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107 posts in Media Coverage

CIG’s Heidi Roop featured in National Geographic

CIG scientist Heidi Roop recently spoke with National Geographic about the 4th National Climate Assessment and what it means for the Northwest, and our nation. “The message is it’s us, humans, changing the climate,” says Heidi Roop. It’s already affecting “many things we take advantage of every day—our wastewater management, our natural environment, our power generation, our roadways, our food. But the report highlights the other part of that: that people are doing something, and there’s hope.” 

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A NW Climate Change Conversation on KUOW

CIG’s Heidi Roop sat down with Bill Radke on KUOW’s The Record to discuss the 4th National Climate Assessment, what climate change means for us in the Northwest and the many relevant actions and adaptations underway across the region. 

Listen Now

CIG-OWSC Trends Tool Featured in GeekWire

The Climate Impacts Group recently partnered with the Office of the Washington State Climatologist and data visualization software company, Tableau, to develop a climate trends analysis tool for Washington, Idaho, Oregon and western Montana. CIG project lead, Heidi Roop, hopes this tool will help communities and organizations better communicate and understand regional trends in climate across the Northwest. 

Learn more about the tool

NYTimes Features CIG Data in “Your Children’s Yellowstone Will Be Radically Different”

The Climate Impacts Group’s data was used in a recent story by the New York Times about the future of Yellowstone National Park in a changing climate. “Yellowstone, the country’s first national park, is in danger and climate change is the reason. In a few decades, this iconic American landscape will look radically different.” 

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CIG on KING5: California serves as warning for future of Western Washington wildfires

Amy Snover recently spoke with King5 about the future of fire in Western Washington. “When we think about wildfire, it’s pretty overwhelming, and it’s also hard to think what might happen in Western Washington,” said Snover. “We think about our big, wet, rich forests as not burning very often in Western Washington. We know they’ve burned historically and there have been some really big fires. And we know that climate change is likely to make that more frequent.”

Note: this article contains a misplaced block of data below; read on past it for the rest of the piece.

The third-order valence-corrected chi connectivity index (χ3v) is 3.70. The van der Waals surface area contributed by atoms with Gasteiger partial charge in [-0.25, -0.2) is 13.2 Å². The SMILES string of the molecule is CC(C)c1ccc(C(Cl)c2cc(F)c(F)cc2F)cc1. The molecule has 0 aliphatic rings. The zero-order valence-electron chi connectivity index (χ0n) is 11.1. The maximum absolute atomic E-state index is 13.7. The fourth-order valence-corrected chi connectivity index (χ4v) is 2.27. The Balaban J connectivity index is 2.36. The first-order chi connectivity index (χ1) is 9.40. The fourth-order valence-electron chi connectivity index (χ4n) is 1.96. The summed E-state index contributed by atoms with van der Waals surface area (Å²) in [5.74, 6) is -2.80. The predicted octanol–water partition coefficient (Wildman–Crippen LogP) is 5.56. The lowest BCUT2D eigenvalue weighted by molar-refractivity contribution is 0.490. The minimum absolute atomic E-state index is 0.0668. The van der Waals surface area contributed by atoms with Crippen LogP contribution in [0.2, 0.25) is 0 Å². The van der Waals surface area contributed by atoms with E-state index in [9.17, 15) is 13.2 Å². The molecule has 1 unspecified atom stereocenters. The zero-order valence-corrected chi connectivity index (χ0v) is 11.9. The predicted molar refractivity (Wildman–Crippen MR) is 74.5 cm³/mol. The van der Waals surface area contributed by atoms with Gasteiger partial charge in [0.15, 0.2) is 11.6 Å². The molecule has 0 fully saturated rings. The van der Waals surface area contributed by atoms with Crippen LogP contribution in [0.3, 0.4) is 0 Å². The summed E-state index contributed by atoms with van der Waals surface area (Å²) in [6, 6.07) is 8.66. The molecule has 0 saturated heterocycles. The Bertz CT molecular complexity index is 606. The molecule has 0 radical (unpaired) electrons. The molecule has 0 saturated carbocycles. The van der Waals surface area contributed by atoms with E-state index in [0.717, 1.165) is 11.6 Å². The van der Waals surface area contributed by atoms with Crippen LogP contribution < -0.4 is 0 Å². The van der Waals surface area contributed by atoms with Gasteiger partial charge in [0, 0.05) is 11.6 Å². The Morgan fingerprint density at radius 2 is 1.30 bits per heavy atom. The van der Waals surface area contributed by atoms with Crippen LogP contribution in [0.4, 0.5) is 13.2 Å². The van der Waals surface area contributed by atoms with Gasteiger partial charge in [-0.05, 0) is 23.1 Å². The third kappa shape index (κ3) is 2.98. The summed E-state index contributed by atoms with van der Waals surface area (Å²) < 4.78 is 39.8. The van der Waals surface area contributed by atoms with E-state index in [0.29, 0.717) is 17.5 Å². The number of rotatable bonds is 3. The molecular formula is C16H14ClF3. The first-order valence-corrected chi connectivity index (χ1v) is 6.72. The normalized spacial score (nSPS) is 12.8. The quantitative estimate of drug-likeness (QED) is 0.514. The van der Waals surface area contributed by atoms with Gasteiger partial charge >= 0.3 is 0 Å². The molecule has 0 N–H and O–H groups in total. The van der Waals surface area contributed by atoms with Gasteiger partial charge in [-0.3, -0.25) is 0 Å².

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New resources support tribes in preparing for climate change

As the natural world responds to climate change, American Indian tribes across the country are grappling with how to plan for a future that balances inevitable change with protecting the resources vital to their cultural traditions. The Climate Impacts Group and regional tribal partners have developed a collection of resources that may be useful to tribes at any stage in the process of evaluating their vulnerability to climate change. The resources, mainly online, include a climate tool that provides interactive summaries of projected climate change on annual precipitation, stream temperatures, growing season, fire danger and other variables. 

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A New Tool for Farmers in a Changing Climate

In partnership with The Nature Conservancy, we have produced a new mapping tool that allows farmers to see modeled results of flood risk in Snohomish County during the 1980s, 2050s and 2080s. The mapped information is now available as a publicly available web app through the Coastal Resilience website. This simple tool lets farmers easily view the maps that interest them via a combination of the flood factors. You can also access the technical report by the Climate Impacts Group describing the flood modeling process. 

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Climate change forces adaptation in Spokane, Pacific Northwest

Amy Snover was interviewed by the Spokesman-Review about climate change adaptation measures underway in Washington State. “There is an urgency to reduce emission so we minimize future change, but at the same time we have a responsibility to prepare for the changes we’ve already set in motion,” she said. The good news: many adaptation measures are underway across Washington state. 

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Q & A: HOW WILL SNOHOMISH FARMS ENDURE CLIMATE CHANGE?

The Snohomish Conservation District recently partnered with the University of Washington Climate Impacts Group and The Nature Conservancy to model and map various historic and future flood scenarios across the Snohomish and Stillaguamish watersheds. How will these data be used and why are they important? Read a great interview with Cindy Dittbrenner, Natural Resource Program Manager for the Snohomish Conservation District, about why these data and the project’s webmap are so important for farmers in Snohomish County. 

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Opinion Piece by Meade Krosby: We can change course on climate change by moving from despair to action

Climate doom got you down? CIG’s Meade Krosby shares her thoughts on why the bad news on climate change needs to be served with a healthy dollop of hope. 

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